There’s been quite some debate over the years regarding whether or not trains are better than trucks and busses. However, there’s no denying modern trains are more efficient than the competition, both in fuel and capacity. These large haulers have captured the imaginations of people around the world, regardless of age or location.
Nowadays, there are dozens of different types of trains which all have their own roles. Some haul people, some freight, and some other trains. They can be broken down into two types of categories: by rail gauge and by power source. From there, they can be further broken down by role.
Here’s a wide sampling of 22 different types of trains.
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Types of Trains
1. Automated People Mover (APM)
These are smaller-scale trains designed for moving up to 40 people at a time around small areas. They can be found in airports, downtown areas, or theme parks and may utilize a number of different rail types.
2. Circus Train
Used exclusively for the transporting of circus equipment, people, and animals, circus trains are a rare sight. P.T. Barnum was the first to use a circus train, loading his circus wagons onto flat cars for easier transport. At the time, this sometimes meant people could see the animals in their cages as the train passed.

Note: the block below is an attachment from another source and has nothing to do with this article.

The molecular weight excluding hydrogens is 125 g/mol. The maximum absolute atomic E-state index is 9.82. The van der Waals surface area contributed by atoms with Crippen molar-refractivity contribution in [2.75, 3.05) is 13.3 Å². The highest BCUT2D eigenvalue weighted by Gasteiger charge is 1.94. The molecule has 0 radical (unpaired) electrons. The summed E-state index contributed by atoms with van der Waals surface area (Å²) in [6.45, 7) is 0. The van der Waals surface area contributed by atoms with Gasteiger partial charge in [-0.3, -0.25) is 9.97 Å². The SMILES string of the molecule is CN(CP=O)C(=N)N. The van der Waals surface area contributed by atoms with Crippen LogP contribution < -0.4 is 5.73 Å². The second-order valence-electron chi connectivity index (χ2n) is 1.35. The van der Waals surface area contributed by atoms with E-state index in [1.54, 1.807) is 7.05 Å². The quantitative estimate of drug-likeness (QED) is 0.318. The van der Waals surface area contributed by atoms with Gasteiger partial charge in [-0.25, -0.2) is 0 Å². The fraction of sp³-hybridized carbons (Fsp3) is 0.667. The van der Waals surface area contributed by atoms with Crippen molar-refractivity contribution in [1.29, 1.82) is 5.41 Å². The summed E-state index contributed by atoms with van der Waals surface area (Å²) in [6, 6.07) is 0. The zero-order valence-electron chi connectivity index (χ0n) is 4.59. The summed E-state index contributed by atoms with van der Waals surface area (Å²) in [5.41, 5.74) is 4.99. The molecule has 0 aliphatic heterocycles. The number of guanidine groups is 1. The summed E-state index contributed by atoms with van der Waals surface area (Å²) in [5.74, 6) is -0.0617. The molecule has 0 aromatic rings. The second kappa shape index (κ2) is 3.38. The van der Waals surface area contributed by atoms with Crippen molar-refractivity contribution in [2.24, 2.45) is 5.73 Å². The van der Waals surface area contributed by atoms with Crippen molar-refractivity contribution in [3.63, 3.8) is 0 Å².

In more recent times, circus trains looked very similar to passenger trains, with enclosed freight cars for animals, passenger cars for the performers and crew, and flat cars for the wagons and other equipment. Only a few circuses still use trains, most notably Circus Krone in Germany.
3. Commuter Train
As the name implies, these passenger trains run between urban and suburban areas. As they’re mainly used to transport people to and from work, they usually only run during rush times, although some types of commuter train run all day.
In some of the more congested cities, these trains may have two levels to help accommodate the sheer number of passengers.
4. Diesel Train
These are the heavy haulers in the train world and have been a staple since WWII. While electric trains are now gaining popularity, it’s the diesel that continues to rule the rails.